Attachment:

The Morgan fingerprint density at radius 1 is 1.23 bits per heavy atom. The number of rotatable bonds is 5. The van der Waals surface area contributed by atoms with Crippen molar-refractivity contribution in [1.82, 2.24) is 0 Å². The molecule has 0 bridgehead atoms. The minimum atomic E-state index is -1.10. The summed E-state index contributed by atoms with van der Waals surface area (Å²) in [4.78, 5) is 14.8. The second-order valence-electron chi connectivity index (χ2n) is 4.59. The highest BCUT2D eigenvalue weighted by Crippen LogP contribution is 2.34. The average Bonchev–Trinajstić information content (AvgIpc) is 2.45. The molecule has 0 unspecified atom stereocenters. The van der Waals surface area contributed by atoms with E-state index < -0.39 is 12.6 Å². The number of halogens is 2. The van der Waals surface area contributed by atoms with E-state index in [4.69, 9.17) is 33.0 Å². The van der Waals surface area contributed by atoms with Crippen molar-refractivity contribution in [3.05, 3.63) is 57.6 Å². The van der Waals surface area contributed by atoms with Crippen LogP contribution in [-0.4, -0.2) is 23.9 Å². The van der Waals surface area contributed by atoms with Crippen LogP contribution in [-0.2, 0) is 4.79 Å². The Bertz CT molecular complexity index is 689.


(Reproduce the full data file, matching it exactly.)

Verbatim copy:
The Morgan fingerprint density at radius 1 is 1.23 bits per heavy atom. The number of rotatable bonds is 5. The van der Waals surface area contributed by atoms with Crippen molar-refractivity contribution in [1.82, 2.24) is 0 Å². The molecule has 0 bridgehead atoms. The minimum atomic E-state index is -1.10. The summed E-state index contributed by atoms with van der Waals surface area (Å²) in [4.78, 5) is 14.8. The second-order valence-electron chi connectivity index (χ2n) is 4.59. The highest BCUT2D eigenvalue weighted by Crippen LogP contribution is 2.34. The average Bonchev–Trinajstić information content (AvgIpc) is 2.45. The molecule has 0 unspecified atom stereocenters. The van der Waals surface area contributed by atoms with E-state index < -0.39 is 12.6 Å². The number of halogens is 2. The van der Waals surface area contributed by atoms with E-state index in [4.69, 9.17) is 33.0 Å². The van der Waals surface area contributed by atoms with Crippen molar-refractivity contribution in [3.05, 3.63) is 57.6 Å². The van der Waals surface area contributed by atoms with Crippen LogP contribution in [-0.4, -0.2) is 23.9 Å². The van der Waals surface area contributed by atoms with Crippen LogP contribution in [-0.2, 0) is 4.79 Å². The Bertz CT molecular complexity index is 689.